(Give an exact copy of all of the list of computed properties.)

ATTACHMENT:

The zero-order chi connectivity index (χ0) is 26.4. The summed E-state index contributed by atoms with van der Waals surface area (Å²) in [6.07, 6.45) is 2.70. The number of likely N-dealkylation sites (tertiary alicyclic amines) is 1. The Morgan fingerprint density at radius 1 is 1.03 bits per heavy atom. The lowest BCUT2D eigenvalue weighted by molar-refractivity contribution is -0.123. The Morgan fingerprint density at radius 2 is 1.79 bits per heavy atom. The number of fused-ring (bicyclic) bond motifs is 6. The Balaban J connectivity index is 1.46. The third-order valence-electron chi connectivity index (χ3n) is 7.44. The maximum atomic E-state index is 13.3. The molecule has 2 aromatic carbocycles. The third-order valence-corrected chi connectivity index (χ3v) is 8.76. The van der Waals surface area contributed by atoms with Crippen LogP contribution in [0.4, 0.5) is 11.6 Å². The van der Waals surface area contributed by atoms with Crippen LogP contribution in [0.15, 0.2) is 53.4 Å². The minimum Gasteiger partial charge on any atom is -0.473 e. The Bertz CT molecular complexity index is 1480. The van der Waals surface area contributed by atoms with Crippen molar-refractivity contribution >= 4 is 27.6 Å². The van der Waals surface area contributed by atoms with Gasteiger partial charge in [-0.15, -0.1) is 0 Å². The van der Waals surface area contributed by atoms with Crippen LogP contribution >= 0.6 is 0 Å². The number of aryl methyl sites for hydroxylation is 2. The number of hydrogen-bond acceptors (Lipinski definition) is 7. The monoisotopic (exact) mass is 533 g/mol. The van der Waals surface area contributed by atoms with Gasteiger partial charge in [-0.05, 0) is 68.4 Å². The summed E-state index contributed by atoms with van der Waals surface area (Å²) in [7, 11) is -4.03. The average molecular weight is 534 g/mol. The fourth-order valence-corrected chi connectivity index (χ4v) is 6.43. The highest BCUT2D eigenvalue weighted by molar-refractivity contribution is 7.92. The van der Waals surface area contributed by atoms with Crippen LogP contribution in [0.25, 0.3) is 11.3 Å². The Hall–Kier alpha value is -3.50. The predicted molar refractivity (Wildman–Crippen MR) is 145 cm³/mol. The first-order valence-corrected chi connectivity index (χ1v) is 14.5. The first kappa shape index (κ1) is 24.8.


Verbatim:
The zero-order chi connectivity index (χ0) is 26.4. The summed E-state index contributed by atoms with van der Waals surface area (Å²) in [6.07, 6.45) is 2.70. The number of likely N-dealkylation sites (tertiary alicyclic amines) is 1. The Morgan fingerprint density at radius 1 is 1.03 bits per heavy atom. The lowest BCUT2D eigenvalue weighted by molar-refractivity contribution is -0.123. The Morgan fingerprint density at radius 2 is 1.79 bits per heavy atom. The number of fused-ring (bicyclic) bond motifs is 6. The Balaban J connectivity index is 1.46. The third-order valence-electron chi connectivity index (χ3n) is 7.44. The maximum atomic E-state index is 13.3. The molecule has 2 aromatic carbocycles. The third-order valence-corrected chi connectivity index (χ3v) is 8.76. The van der Waals surface area contributed by atoms with Crippen LogP contribution in [0.4, 0.5) is 11.6 Å². The van der Waals surface area contributed by atoms with Crippen LogP contribution in [0.15, 0.2) is 53.4 Å². The minimum Gasteiger partial charge on any atom is -0.473 e. The Bertz CT molecular complexity index is 1480. The van der Waals surface area contributed by atoms with Crippen molar-refractivity contribution >= 4 is 27.6 Å². The van der Waals surface area contributed by atoms with Gasteiger partial charge in [-0.15, -0.1) is 0 Å². The van der Waals surface area contributed by atoms with Crippen LogP contribution >= 0.6 is 0 Å². The number of aryl methyl sites for hydroxylation is 2. The number of hydrogen-bond acceptors (Lipinski definition) is 7. The monoisotopic (exact) mass is 533 g/mol. The van der Waals surface area contributed by atoms with Gasteiger partial charge in [-0.05, 0) is 68.4 Å². The summed E-state index contributed by atoms with van der Waals surface area (Å²) in [7, 11) is -4.03. The average molecular weight is 534 g/mol. The fourth-order valence-corrected chi connectivity index (χ4v) is 6.43. The highest BCUT2D eigenvalue weighted by molar-refractivity contribution is 7.92. The van der Waals surface area contributed by atoms with Crippen LogP contribution in [0.25, 0.3) is 11.3 Å². The Hall–Kier alpha value is -3.50. The predicted molar refractivity (Wildman–Crippen MR) is 145 cm³/mol. The first-order valence-corrected chi connectivity index (χ1v) is 14.5. The first kappa shape index (κ1) is 24.8.